Breslin also does well at painting both sides of the conflict in sympathetic light.   Eve’s ability to understand the plight of the German enemies she waits on ( and whose lives she saves as a skilled nurse) even as she aids the allied effort are human and as rooted in an impossible situation as she is.  Breslin also (of course, its Breslin) impresses an impressive understanding of culture and verisimilitude as is trademark in her historical fiction.

But, mostly, and above all, she makes you love. She makes you love the ginger-haired Scotch pilot with the calloused hands and roguish burr and his Eve--- a stroke of genius in the name--- the woman who could be his saviour or the downfall of his life and his heart…. Again.

A series of games, clues, breathless escapes, creaks and snippets of war on the European front, you will have to navigate a world of double-agents and betrayals.  But rest safe in the hands of Breslin’s competent pen, her fully realized characters and … of course… an “OMG YOU DIDN’T THIS IS THE BEST EVER PIMPERNEL ROMANCE AND I CANNOT EVEN”

I can’t even, guys.   And for the last time she did this to me and ruined my life with the most agonizing kind of word bliss, read NOT BY SIGHT 

Thanks to Bethany House and Netgalley and Kate Breslin for ruining me for the real world 

Tuesday, May 02, 2017

book gush: After Anatevka by Alexandra Silber

Memory, she thought, is a sacred place. It is the place where the past is gathered—an inner synagogue where we make meaning of our existence.

 You know those books that just make you giddy because they are soooooo good and the author is SOOOO smart and you are just happy you live in a world where words can be outfitted to paint a splendid, moving, remarkable heart-stopping portrait of love and life and hope and ache and power?

You know those books that just tug you into them and hold you tightly so that you look up and are surprised that you are on the subway and not sitting across from characters whose tongues drip simple wisdom and who are salt and light and everything that is flawed and flourishing about humanity?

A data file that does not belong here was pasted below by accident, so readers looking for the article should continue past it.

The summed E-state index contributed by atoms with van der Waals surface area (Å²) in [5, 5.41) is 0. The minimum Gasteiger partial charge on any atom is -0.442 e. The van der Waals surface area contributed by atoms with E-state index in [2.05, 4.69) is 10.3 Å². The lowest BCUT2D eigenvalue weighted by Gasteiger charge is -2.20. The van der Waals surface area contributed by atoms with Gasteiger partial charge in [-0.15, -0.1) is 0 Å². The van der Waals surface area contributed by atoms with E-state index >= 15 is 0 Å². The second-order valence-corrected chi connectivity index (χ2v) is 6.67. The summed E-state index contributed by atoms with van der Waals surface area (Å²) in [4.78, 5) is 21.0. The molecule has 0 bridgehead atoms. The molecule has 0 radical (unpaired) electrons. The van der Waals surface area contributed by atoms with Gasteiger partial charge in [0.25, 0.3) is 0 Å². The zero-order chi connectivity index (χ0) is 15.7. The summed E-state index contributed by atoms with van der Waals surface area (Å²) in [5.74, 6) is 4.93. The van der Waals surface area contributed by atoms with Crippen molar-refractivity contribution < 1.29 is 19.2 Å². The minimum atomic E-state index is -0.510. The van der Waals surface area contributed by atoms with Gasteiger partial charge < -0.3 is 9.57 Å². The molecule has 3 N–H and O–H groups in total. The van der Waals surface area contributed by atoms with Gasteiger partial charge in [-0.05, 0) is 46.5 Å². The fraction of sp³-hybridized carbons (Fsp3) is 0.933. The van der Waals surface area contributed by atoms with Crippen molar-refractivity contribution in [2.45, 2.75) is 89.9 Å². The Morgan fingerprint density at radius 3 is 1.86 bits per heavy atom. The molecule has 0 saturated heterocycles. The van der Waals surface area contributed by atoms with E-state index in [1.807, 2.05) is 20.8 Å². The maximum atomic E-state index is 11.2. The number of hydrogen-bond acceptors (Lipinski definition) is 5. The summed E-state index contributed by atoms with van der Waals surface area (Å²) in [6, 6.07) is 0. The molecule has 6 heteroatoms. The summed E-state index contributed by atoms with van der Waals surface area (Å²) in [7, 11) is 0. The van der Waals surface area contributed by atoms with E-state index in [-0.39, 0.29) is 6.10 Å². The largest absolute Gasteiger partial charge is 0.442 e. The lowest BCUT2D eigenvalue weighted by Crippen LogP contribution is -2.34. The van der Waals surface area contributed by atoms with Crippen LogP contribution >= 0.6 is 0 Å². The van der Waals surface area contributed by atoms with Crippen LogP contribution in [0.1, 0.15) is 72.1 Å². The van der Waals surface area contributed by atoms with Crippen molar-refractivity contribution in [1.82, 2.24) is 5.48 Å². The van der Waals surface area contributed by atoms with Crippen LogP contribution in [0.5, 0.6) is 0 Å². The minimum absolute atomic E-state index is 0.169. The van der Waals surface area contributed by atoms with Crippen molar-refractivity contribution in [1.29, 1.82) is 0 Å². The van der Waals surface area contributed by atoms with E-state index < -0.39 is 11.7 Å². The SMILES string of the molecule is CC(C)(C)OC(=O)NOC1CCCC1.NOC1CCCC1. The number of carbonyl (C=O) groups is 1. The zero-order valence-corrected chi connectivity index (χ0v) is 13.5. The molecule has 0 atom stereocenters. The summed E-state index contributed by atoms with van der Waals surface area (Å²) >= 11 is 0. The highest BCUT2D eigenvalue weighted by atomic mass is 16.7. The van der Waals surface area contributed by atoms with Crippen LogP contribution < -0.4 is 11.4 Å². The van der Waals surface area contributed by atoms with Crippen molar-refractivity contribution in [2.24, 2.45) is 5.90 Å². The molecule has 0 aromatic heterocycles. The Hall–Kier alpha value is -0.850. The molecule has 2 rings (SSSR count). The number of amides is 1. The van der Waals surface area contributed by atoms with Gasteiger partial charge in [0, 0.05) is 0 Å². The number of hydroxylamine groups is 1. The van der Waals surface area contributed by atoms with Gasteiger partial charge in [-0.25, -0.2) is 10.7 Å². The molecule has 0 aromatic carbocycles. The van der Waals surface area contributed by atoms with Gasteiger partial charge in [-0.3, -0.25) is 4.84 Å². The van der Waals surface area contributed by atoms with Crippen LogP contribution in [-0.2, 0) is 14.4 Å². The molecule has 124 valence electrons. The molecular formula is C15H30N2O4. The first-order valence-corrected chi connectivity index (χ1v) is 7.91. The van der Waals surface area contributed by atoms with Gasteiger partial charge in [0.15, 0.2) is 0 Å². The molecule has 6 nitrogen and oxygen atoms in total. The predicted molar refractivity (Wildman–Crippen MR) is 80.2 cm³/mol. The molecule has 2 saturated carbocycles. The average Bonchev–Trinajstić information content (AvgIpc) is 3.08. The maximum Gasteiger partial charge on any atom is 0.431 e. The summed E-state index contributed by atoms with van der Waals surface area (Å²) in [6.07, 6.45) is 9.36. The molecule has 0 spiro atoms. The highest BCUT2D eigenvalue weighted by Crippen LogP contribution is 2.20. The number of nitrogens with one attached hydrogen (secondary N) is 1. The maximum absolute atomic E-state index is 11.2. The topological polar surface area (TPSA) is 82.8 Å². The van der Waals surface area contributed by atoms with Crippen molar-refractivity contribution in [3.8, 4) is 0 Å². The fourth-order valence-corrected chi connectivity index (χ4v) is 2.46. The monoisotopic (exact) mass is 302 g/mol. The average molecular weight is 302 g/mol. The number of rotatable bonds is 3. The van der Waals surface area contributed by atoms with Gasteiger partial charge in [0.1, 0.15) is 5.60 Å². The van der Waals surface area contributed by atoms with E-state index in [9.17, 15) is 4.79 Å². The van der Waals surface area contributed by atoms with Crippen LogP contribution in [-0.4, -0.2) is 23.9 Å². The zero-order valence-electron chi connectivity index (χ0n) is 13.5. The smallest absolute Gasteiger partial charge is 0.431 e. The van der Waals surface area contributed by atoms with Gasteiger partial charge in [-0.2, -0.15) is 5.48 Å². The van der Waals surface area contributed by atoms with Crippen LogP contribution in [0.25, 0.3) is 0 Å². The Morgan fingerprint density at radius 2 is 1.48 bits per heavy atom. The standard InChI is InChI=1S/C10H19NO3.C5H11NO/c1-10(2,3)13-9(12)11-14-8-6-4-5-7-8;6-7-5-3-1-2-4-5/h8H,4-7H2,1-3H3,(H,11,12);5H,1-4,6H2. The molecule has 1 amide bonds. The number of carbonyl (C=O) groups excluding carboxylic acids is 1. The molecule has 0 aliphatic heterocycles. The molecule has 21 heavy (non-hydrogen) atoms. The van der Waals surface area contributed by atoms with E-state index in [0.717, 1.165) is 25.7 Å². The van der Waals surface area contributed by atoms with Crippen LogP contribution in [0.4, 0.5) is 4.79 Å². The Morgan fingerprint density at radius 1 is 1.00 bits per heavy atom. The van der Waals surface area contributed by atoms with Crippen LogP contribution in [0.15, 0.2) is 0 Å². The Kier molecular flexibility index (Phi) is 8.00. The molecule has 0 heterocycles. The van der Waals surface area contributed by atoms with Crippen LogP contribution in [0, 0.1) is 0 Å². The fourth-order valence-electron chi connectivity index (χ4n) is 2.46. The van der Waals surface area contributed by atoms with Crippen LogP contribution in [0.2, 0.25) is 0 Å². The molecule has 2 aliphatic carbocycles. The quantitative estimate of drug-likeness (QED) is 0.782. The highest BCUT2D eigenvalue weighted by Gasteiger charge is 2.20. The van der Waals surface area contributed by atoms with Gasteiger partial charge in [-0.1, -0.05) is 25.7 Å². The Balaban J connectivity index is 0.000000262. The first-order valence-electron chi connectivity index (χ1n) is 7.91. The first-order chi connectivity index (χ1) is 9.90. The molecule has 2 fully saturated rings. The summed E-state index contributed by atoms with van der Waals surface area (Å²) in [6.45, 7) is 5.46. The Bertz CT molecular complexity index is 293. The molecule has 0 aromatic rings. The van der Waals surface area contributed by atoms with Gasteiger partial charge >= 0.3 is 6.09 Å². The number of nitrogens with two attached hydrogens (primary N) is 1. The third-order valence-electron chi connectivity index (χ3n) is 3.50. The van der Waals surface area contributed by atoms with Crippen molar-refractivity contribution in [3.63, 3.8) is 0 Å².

Image result for after anatevkaAfter Anatevka  is that book.  It is a globe, a sphere, one of those snowglobes you shake peering into the tiny world crafted perfectly and shrouded in flickering snowflakes. It is a capture of a moment of exquisite heartbreak against a brutal yet achingly lovely canvas that can never quell that which you cannot tether from a human: faith, hope, the best kind of once-in-a-million love.

After Anatevka answers a question I revisit every time I see a production of Fiddler on the Roof: what happens after Hodel leaves Anatevka with the news that her beloved, the radically smart Perchik, has been transported to a Siberian prison?

The door on her story is closed at the train station as she explains why she will go far from the home she loves to follow Perchik while her father Tevye, is confronted with one more way that the traditions of his past and his religion are fraying at the seams.

I thought this was a fascinating premise for a novel and I couldn’t wait to get my hands on a copy.   What I wasn’t expecting, however, was to encounter one of the smartest historical novels I have read in an age nor one of the most lyrical debut voices of my reading life.

After Anatevka, is not a story so much as an experience and in lesser hands it could never embroider the pathos and light of a historical narrative tradition to create  a melancholy and everlasting tapestry of hope.

Yes, hope.  For all the darkness undercutting Hodel’s imprisonments and Perchik’s suffering in the Siberian salt mines, the power of hope and the commitment to life ( hear L’Chaim! in your head) is the true theme of the story.  Love knows no barriers. Love is a spiritual connection .Love has agency beyond borders and boundaries, deceit and despair.